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City leader stands firm in ‘mound’ row

‘Over 100,000’ have visited £6m ‘cult classic’ that Labour say should go

24 September, 2021 — By Tom Foot

Cllr Rachel Robathan on the controversial Marble Arch Mound

THE leader of the city council has apologised for the Marble Arch Mound failures while insisting it has become a “cult classic” as she faced calls for it to be immediately dismantled.

Cllr Rachel Robathan told the full council meeting on Wednesday that 100,000 people had scaled the hollow hill since it opened in late July. The scheme’s original construction budget was £2million but costs have risen to more than £6million, effectively costing each Westminster taxpayer £50.

In a motion, the Labour group leader Adam Hug had urged Cllr Robathan to get a grip and warned the current administration did not know the difference between “rhetoric and reality”. The motion, which was rejected, called for the council to “dismantle and remove the Marble Arch Mound as soon as is practicable” while calling for meaningful consultation with residents over future major projects before any more public money was wasted.

“The council resolves not to proceed with further major capital investments within the West End district project until all reviews of council decision-making relating to the Marble Arch Mound and related issues are completed,” it said.

According to the council there were 5,000 visitors to the mound on Saturday, taking the total to more than 100,000 since the opening on July 26.

Many believe the large numbers are attending because of the widespread negative publicity about the mound project, which forced Westminster Council deputy leader Melvyn Caplan’s resignation.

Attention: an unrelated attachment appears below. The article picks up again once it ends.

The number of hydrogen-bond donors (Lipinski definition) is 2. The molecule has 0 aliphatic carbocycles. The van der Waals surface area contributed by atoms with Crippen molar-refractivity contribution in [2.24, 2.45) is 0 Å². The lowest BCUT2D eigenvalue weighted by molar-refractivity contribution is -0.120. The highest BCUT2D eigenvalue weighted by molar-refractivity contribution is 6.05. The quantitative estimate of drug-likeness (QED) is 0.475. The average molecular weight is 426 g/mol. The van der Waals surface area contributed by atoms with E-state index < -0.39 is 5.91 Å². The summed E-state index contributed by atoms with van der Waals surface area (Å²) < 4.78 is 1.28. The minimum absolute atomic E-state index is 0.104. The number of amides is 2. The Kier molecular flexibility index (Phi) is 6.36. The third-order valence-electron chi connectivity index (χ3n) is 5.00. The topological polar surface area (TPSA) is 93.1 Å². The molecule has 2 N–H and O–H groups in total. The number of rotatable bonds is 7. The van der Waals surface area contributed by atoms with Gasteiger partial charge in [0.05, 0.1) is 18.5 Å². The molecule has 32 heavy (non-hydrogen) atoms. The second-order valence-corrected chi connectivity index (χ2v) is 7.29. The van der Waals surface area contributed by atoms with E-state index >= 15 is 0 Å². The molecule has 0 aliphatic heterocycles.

While critics have drawn parallels with the public money profligacy of the Shirley Porter era, one social media influencer this week called on her 238,000 followers to “stop hating on the mound” in a viral film.

TikTok star HRH Queen G of London had been bowled over by the “incredible exhibition hidden inside” the hollow centre. The Lightfield installation by British artist Anthony James is made up of LED shapes and offers a mesmerising experience, complete with ambient soundtrack, said the council.

The mound was approved as part of a major push to bring back shoppers and tourists to the West End following the Covid-19 pandemic.

Footfall had plunged to historic lows during the lockdown and there were no immediate signs of recovery after the restrictions were lifted. There were concerns among some that Oxford Street might never return to being a retail destination.

But with life returning to normal at a faster pace than had been expected, the mound’s role in saving the West End from financial collapse has been hard to quantify.

But Cllr Robathan said: “people are flocking to this cult classic”, adding: “It is doing what it is supposed to be doing.”

She added: “I have stated publicly that the mound opened too soon and it was not ready, and for that I have apologised.

“But we have now passed 100,000 visitors since the mound opened. That is 100,000 people who might not have otherwise visited or spent any time in the local area, proving that the mound has been a real draw for people from far and wide.”

She added that the cost overrun was unacceptable and an ongoing “review” would establish all the reasons for the failures.

Cllr Robathan administration’s record on delivering major projects has come under the spotlight in recent weeks following the mound crisis and the collapse of the Oxford Circus piazzas project.

Labour councillor Paul Dimoldenberg said: “Westminster Conservatives are serial wasters of public money – it’s in their DNA. Wasting other people’s money is a habit which they cannot kick.”


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